Clinical features and outcomes of takotsubo (stress) cardiomyopathy

Templin, C. et al. (2015) Clinical features and outcomes of takotsubo (stress) cardiomyopathy. New England Journal of Medicine, 373(10), pp. 929-938. (doi:10.1056/NEJMoa1406761) (PMID:26332547)

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Abstract

METHODS The International Takotsubo Registry, a consortium of 26 centers in Europe and the United States, was established to investigate clinical features, prognostic predictors, and outcome of takotsubo cardiomyopathy. Patients were compared with age- and sex-matched patients who had an acute coronary syndrome. Full Text of Methods... RESULTS Of 1750 patients with takotsubo cardiomyopathy, 89.8% were women (mean age, 66.8 years). Emotional triggers were not as common as physical triggers (27.7% vs. 36.0%), and 28.5% of patients had no evident trigger. Among patients with takotsubo cardiomyopathy, as compared with an acute coronary syndrome, rates of neurologic or psychiatric disorders were higher (55.8% vs. 25.7%) and the mean left ventricular ejection fraction was markedly lower (40.7±11.2% vs. 51.5±12.3%) (P<0.001 for both comparisons). Rates of severe in-hospital complications including shock and death were similar in the two groups (P=0.93). Physical triggers, acute neurologic or psychiatric diseases, high troponin levels, and a low ejection fraction on admission were independent predictors for in-hospital complications. During long-term follow-up, the rate of major adverse cardiac and cerebrovascular events was 9.9% per patient-year, and the rate of death was 5.6% per patient-year. Full Text of Results... CONCLUSIONS Patients with takotsubo cardiomyopathy had a higher prevalence of neurologic or psychiatric disorders than did those with an acute coronary syndrome. This condition represents an acute heart failure syndrome with substantial morbidity and mortality. (Funded by the Mach-Gaensslen Foundation and others;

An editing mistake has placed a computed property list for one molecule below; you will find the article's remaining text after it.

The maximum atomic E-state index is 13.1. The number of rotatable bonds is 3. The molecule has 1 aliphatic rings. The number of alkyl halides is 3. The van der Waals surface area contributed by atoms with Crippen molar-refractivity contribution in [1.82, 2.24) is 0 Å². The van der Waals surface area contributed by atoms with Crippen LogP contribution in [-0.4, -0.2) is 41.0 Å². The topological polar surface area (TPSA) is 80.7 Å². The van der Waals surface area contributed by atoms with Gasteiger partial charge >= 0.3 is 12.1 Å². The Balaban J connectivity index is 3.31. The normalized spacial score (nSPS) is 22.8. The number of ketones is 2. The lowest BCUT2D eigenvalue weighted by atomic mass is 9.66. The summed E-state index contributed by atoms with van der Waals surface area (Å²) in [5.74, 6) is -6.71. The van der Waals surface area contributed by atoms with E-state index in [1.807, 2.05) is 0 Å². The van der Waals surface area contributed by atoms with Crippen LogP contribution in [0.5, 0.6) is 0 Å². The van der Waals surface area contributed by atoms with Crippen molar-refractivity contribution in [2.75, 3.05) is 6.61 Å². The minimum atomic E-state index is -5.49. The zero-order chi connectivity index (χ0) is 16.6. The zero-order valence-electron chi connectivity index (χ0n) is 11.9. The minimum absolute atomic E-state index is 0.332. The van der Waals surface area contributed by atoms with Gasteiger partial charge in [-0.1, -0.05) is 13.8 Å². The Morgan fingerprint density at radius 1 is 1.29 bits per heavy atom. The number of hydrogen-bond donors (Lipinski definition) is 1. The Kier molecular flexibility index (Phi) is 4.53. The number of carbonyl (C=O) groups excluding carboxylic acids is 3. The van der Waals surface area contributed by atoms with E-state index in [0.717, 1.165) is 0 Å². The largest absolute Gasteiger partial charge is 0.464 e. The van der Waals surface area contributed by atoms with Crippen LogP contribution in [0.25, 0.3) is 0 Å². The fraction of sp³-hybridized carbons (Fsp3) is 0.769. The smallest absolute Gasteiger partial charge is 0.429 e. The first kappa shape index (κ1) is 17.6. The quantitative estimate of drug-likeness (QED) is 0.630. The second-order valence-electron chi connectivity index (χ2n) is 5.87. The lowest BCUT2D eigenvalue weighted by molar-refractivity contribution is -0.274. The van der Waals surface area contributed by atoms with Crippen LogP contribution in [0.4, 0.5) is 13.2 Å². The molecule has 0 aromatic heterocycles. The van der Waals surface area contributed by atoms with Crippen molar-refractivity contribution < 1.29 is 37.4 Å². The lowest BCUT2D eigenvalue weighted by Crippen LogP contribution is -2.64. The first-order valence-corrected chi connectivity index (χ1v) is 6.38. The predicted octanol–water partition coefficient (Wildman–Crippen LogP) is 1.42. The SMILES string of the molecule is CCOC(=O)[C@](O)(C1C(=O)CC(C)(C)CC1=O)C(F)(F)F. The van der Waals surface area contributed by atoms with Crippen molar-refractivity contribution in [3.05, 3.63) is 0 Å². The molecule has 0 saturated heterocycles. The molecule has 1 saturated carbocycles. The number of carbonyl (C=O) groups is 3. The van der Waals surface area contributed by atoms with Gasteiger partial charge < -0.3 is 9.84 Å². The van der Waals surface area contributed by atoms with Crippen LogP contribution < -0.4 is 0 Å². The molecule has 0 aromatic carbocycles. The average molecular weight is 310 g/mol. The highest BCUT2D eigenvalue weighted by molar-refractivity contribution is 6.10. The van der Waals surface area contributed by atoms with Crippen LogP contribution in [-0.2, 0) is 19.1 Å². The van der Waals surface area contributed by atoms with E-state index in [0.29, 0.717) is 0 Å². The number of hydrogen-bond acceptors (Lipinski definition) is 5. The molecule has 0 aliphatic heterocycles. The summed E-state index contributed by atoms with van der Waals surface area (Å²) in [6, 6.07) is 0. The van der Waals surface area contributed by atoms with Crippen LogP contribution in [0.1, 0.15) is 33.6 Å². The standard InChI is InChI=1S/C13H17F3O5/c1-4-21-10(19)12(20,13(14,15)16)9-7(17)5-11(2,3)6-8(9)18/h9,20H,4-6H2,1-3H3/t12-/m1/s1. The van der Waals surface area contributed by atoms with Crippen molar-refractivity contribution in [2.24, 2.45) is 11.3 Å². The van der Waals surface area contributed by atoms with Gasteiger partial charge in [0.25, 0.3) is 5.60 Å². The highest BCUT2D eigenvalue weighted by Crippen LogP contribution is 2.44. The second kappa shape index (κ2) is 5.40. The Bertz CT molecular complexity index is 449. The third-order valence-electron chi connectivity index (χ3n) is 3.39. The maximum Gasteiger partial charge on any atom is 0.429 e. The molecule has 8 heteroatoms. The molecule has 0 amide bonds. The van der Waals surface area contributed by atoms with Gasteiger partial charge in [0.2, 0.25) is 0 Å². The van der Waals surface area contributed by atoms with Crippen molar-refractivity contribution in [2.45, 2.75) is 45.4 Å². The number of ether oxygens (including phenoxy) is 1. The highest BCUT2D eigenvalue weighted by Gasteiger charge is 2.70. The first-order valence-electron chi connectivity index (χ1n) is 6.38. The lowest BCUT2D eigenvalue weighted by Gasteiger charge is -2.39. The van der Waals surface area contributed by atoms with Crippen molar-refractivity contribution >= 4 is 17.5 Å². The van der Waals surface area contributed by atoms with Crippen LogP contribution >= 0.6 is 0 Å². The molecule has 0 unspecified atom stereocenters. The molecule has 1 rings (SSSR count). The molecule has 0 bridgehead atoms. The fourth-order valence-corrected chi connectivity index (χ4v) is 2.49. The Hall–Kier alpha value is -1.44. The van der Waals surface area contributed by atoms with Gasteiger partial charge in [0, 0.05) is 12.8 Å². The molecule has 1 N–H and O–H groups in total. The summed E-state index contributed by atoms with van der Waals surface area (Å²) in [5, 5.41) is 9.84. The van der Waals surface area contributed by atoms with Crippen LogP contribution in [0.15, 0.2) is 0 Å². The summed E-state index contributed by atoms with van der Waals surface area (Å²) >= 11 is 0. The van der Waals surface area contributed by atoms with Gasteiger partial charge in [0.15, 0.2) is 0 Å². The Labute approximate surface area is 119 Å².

Item Type:Articles
Status:Published
Refereed:Yes
Glasgow Author(s) Enlighten ID:Ford, Professor Ian
Authors: Templin, C., Ghadri, J. R., Diekmann, J., Napp, L. C., Bataiosu, D. R., Jaguszewski, M., Cammann, V. L., Sarcon, A., Geyer, V., Neumann, C. A., Seifert, B., Hellermann, J., Schwyzer, M., Eisenhardt, K., Jenewein, J., Franke, J., Katus, H. A., Burgdorf, C., Schunkert, H., Moeller, C., Thiele, H., Bauersachs, J., Tschöpe, C., Schultheiss, H.-P., Laney, C. A., Rajan, L., Michels, G., Pfister, R., Ukena, C., Böhm, M., Erbel, R., Cuneo, A., Kuck, K.-H., Jacobshagen, C., Hasenfuss, G., Karakas, M., Koenig, W., Rottbauer, W., Said, S. M., Braun-Dullaeus, R. C., Cuculi, F., Banning, A., Fischer, T. A., Vasankari, T., Airaksinen, K.E. J., Fijalkowski, M., Rynkiewicz, A., Pawlak, M., Opolski, G., Dworakowski, R., MacCarthy, P., Kaiser, C., Osswald, S., Galiuto, L., Crea, F., Dichtl, W., Franz, W. M., Empen, K., Felix, S. B., Delmas, C., Lairez, O., Erne, P., Bax, J. J., Ford, I., Ruschitzka, F., Prasad, A., and Lüscher, T. F.
College/School:College of Medical Veterinary and Life Sciences > Institute of Health and Wellbeing > Robertson Centre
Journal Name:New England Journal of Medicine
Publisher:Massachusetts Medical Society
ISSN:0028-4793
ISSN (Online):1533-4406

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